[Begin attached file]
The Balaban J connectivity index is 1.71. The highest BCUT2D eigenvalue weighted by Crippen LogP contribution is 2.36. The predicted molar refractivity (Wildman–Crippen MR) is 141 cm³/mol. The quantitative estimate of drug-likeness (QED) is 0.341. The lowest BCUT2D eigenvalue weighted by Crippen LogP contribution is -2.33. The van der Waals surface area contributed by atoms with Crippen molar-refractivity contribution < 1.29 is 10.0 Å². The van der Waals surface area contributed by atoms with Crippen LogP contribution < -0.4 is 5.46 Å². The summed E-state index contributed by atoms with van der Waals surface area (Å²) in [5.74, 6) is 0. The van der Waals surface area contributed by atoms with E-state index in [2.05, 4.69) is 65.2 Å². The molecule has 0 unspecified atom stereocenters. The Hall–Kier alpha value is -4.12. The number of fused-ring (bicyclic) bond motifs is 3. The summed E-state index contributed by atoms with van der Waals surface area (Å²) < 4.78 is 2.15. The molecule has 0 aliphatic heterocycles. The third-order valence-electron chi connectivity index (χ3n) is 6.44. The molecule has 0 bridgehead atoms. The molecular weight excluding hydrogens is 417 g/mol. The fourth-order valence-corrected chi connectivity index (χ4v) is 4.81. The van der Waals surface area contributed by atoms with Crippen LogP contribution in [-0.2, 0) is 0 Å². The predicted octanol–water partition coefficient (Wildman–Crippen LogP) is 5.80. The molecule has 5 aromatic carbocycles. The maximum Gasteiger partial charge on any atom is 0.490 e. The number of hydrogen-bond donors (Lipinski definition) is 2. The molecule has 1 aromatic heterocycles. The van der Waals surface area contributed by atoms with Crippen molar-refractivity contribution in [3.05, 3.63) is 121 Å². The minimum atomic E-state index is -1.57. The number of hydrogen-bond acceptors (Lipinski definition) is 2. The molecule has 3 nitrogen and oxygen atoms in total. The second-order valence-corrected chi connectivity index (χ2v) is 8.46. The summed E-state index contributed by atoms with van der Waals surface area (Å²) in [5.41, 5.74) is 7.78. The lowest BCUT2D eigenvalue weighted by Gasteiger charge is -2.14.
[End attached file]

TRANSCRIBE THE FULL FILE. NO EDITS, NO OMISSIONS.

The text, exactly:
The Balaban J connectivity index is 1.71. The highest BCUT2D eigenvalue weighted by Crippen LogP contribution is 2.36. The predicted molar refractivity (Wildman–Crippen MR) is 141 cm³/mol. The quantitative estimate of drug-likeness (QED) is 0.341. The lowest BCUT2D eigenvalue weighted by Crippen LogP contribution is -2.33. The van der Waals surface area contributed by atoms with Crippen molar-refractivity contribution < 1.29 is 10.0 Å². The van der Waals surface area contributed by atoms with Crippen LogP contribution < -0.4 is 5.46 Å². The summed E-state index contributed by atoms with van der Waals surface area (Å²) in [5.74, 6) is 0. The van der Waals surface area contributed by atoms with E-state index in [2.05, 4.69) is 65.2 Å². The molecule has 0 unspecified atom stereocenters. The Hall–Kier alpha value is -4.12. The number of fused-ring (bicyclic) bond motifs is 3. The summed E-state index contributed by atoms with van der Waals surface area (Å²) < 4.78 is 2.15. The molecule has 0 aliphatic heterocycles. The third-order valence-electron chi connectivity index (χ3n) is 6.44. The molecule has 0 bridgehead atoms. The molecular weight excluding hydrogens is 417 g/mol. The fourth-order valence-corrected chi connectivity index (χ4v) is 4.81. The van der Waals surface area contributed by atoms with Crippen LogP contribution in [-0.2, 0) is 0 Å². The predicted octanol–water partition coefficient (Wildman–Crippen LogP) is 5.80. The molecule has 5 aromatic carbocycles. The maximum Gasteiger partial charge on any atom is 0.490 e. The number of hydrogen-bond donors (Lipinski definition) is 2. The molecule has 1 aromatic heterocycles. The van der Waals surface area contributed by atoms with Crippen molar-refractivity contribution in [3.05, 3.63) is 121 Å². The minimum atomic E-state index is -1.57. The number of hydrogen-bond acceptors (Lipinski definition) is 2. The molecule has 3 nitrogen and oxygen atoms in total. The second-order valence-corrected chi connectivity index (χ2v) is 8.46. The summed E-state index contributed by atoms with van der Waals surface area (Å²) in [5.41, 5.74) is 7.78. The lowest BCUT2D eigenvalue weighted by Gasteiger charge is -2.14.